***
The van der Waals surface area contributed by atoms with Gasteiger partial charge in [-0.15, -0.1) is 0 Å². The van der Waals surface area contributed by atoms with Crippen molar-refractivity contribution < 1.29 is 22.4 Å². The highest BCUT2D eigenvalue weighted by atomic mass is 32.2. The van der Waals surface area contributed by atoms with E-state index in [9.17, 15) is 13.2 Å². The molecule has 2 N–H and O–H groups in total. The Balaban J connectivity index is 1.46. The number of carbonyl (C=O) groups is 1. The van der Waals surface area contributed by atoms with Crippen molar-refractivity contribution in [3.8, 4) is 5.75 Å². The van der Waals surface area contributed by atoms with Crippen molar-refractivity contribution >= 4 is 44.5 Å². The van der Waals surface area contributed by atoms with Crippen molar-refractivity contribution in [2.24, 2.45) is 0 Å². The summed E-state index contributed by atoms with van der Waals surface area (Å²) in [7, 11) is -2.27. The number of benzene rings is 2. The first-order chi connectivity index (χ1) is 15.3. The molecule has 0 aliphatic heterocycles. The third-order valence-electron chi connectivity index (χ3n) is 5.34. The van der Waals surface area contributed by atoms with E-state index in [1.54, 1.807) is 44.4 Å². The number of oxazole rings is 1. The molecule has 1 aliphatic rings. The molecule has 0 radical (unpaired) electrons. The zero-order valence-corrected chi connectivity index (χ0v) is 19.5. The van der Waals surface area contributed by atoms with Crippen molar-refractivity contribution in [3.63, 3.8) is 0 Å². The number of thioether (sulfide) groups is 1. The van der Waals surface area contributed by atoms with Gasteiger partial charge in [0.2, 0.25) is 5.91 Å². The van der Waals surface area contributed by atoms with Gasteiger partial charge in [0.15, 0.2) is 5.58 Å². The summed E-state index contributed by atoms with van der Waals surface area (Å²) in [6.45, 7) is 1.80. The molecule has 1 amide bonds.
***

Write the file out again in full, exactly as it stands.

The van der Waals surface area contributed by atoms with Gasteiger partial charge in [-0.15, -0.1) is 0 Å². The van der Waals surface area contributed by atoms with Crippen molar-refractivity contribution < 1.29 is 22.4 Å². The highest BCUT2D eigenvalue weighted by atomic mass is 32.2. The van der Waals surface area contributed by atoms with E-state index in [9.17, 15) is 13.2 Å². The molecule has 2 N–H and O–H groups in total. The Balaban J connectivity index is 1.46. The number of carbonyl (C=O) groups is 1. The van der Waals surface area contributed by atoms with Crippen molar-refractivity contribution in [3.8, 4) is 5.75 Å². The van der Waals surface area contributed by atoms with Crippen molar-refractivity contribution >= 4 is 44.5 Å². The van der Waals surface area contributed by atoms with Crippen molar-refractivity contribution in [2.24, 2.45) is 0 Å². The summed E-state index contributed by atoms with van der Waals surface area (Å²) in [7, 11) is -2.27. The number of benzene rings is 2. The first-order chi connectivity index (χ1) is 15.3. The molecule has 0 aliphatic heterocycles. The third-order valence-electron chi connectivity index (χ3n) is 5.34. The van der Waals surface area contributed by atoms with E-state index in [1.54, 1.807) is 44.4 Å². The number of oxazole rings is 1. The molecule has 1 aliphatic rings. The molecule has 0 radical (unpaired) electrons. The zero-order valence-corrected chi connectivity index (χ0v) is 19.5. The van der Waals surface area contributed by atoms with Crippen molar-refractivity contribution in [3.63, 3.8) is 0 Å². The number of thioether (sulfide) groups is 1. The van der Waals surface area contributed by atoms with Gasteiger partial charge in [0.2, 0.25) is 5.91 Å². The van der Waals surface area contributed by atoms with Gasteiger partial charge in [0.15, 0.2) is 5.58 Å². The summed E-state index contributed by atoms with van der Waals surface area (Å²) in [6.45, 7) is 1.80. The molecule has 1 amide bonds.